Neither of these breeds is a good choice for families who spend a lot of time away from the house, as they’ll want to accompany you on most of your trips away from home. You’ll want to supervise both breeds with young children, as even the sweetest examples of either breed can inadvertently knock over or injure kids.
However, both will usually learn to treat your children as beloved playmates and protect them wherever they go. In fact, both breeds often exhibit a mildly troubling tendency to “herd” children and family members to keep them in the same place.
Both dog breeds will prefer to live with big families than with single adults, but this doesn’t mean they can’t excel in such contexts. It is just important to ensure that they receive plenty of exercise and mental stimulation to keep their minds occupied. Bored Shepherds or Malinois are often destructive pets.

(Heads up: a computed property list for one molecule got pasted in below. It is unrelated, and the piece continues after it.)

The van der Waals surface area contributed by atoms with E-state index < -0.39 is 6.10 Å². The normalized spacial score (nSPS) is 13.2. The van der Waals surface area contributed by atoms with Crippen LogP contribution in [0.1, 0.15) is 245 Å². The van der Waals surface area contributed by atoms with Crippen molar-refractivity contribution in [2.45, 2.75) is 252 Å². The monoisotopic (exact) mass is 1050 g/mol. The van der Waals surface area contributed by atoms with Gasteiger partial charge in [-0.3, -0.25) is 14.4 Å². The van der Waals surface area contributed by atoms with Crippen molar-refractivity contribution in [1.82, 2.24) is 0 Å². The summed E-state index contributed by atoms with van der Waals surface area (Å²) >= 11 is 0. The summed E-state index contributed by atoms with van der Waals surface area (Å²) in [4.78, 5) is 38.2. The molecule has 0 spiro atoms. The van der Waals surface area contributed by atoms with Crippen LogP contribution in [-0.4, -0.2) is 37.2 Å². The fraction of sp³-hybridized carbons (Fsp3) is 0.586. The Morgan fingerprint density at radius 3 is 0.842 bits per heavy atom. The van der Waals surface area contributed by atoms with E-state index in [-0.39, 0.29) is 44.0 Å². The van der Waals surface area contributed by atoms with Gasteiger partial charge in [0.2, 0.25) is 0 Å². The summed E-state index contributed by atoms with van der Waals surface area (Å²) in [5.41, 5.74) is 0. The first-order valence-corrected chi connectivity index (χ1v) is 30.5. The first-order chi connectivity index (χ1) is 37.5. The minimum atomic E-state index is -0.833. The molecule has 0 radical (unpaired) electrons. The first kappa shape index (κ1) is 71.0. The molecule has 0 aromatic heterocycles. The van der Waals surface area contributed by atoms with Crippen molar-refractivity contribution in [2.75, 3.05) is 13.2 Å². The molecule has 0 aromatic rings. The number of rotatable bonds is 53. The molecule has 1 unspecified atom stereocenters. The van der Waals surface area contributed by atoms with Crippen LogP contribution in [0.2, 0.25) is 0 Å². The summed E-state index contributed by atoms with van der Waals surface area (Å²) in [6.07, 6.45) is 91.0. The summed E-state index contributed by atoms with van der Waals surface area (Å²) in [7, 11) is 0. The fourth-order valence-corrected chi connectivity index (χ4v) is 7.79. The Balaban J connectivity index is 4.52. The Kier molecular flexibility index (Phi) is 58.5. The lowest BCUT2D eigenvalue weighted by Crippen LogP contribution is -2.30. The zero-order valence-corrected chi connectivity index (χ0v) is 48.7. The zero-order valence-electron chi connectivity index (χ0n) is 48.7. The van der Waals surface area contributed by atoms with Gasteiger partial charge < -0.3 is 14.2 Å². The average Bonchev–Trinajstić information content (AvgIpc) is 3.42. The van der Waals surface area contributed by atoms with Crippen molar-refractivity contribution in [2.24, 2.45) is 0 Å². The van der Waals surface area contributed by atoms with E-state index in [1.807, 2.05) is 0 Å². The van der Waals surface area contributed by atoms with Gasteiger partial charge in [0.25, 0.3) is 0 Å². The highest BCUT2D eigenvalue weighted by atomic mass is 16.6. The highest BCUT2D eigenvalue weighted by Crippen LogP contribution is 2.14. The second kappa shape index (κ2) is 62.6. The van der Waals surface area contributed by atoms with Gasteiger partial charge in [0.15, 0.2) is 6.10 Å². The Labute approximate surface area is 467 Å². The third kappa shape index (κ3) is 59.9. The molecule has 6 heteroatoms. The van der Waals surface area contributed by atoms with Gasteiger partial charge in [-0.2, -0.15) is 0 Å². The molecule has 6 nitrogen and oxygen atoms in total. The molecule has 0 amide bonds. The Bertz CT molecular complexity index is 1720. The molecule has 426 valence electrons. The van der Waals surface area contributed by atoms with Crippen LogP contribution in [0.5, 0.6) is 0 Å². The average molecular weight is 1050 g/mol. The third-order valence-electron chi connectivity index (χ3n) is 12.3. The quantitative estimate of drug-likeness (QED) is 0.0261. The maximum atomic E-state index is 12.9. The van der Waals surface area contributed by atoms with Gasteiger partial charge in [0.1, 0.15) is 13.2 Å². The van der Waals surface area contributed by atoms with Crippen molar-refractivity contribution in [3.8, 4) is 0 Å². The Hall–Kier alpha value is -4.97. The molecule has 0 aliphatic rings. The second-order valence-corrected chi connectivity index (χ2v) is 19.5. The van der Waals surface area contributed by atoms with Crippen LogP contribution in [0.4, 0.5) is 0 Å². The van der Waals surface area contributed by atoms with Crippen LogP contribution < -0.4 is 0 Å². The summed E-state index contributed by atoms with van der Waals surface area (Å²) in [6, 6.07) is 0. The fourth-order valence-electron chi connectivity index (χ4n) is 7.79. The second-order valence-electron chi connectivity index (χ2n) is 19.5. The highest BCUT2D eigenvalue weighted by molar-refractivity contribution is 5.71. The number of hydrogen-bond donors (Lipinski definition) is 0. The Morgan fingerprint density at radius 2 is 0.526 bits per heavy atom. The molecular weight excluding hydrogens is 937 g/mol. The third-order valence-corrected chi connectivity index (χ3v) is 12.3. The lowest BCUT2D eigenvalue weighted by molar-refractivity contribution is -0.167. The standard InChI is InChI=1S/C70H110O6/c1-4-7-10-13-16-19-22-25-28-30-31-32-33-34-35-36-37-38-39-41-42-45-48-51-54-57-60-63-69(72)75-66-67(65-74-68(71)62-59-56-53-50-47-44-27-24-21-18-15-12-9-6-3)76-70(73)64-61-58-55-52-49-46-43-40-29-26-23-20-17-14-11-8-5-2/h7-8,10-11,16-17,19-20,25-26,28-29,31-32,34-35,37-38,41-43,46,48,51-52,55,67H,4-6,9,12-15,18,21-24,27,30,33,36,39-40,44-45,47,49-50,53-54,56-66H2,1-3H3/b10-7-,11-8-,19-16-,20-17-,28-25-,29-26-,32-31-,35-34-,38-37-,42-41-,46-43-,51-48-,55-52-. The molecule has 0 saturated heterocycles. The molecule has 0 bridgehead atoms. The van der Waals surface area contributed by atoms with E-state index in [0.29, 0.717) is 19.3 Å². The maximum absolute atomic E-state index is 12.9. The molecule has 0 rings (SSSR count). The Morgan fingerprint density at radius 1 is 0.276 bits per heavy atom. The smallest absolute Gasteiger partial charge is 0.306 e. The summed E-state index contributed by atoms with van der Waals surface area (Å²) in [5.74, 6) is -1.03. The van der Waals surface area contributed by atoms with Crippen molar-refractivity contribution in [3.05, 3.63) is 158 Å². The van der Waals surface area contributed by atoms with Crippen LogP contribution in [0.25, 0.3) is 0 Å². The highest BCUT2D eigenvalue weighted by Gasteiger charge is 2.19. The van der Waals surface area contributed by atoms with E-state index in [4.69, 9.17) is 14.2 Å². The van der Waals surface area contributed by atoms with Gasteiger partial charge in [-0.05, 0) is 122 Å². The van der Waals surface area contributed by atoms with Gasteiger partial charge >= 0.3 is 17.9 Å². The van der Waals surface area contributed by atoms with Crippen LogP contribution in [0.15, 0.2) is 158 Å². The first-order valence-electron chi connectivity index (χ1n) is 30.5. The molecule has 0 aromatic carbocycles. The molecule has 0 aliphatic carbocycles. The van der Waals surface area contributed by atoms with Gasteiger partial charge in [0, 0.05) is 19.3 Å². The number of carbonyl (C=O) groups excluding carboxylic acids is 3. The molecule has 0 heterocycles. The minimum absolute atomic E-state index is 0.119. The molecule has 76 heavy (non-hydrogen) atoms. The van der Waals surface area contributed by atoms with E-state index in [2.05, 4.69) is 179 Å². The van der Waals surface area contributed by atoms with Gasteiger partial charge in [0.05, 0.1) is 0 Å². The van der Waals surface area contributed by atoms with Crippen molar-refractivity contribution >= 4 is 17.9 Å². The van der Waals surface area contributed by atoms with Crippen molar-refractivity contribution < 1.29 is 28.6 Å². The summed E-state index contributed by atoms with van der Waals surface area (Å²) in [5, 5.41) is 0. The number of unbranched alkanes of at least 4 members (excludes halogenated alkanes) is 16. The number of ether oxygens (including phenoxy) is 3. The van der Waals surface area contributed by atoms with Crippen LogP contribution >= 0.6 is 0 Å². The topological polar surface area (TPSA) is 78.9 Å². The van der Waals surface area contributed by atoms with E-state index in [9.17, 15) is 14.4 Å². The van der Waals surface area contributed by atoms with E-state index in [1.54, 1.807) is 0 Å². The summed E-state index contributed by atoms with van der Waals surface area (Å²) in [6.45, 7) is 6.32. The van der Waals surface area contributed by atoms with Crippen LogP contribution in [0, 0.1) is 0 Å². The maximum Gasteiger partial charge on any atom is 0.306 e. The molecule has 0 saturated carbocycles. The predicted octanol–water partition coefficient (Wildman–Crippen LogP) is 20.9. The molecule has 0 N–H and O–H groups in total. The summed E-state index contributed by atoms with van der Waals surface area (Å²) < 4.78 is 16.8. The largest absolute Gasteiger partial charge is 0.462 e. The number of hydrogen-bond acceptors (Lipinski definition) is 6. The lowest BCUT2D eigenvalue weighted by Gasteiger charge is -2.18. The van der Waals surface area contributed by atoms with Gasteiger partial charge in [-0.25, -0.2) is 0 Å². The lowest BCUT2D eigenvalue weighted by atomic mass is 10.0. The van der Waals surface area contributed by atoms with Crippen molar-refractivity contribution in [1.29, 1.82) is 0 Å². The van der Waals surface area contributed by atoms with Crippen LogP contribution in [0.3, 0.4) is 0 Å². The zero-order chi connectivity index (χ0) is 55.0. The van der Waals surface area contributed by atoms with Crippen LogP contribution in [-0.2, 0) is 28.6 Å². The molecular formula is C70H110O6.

You’ll need to plan for two or three long daily walks for either of these breeds, but this is especially important for Belgian Malinois. In fact, you may find it necessary to engage in vigorous play for about 30 minutes a day to keep your Malinois happy and satisfied.
German Shepherds are a terrible choice for those who suffer from allergies or don’t like the thought of dog hair covering everything they own. Malinois aren’t “hypoallergenic” by any means, but because they have shorter hair and shed less, they’ll irritate allergy sufferers less.
Do you have a Belgian Malinois or a German Shepherd? Where do you stand on the Malinois Vs GSD debate?
Have you been happy with your choice? We’d love to hear your thoughts about these two breeds.
Let us know about your experiences with the Belgian Malinois and German Shepherd in the comments below.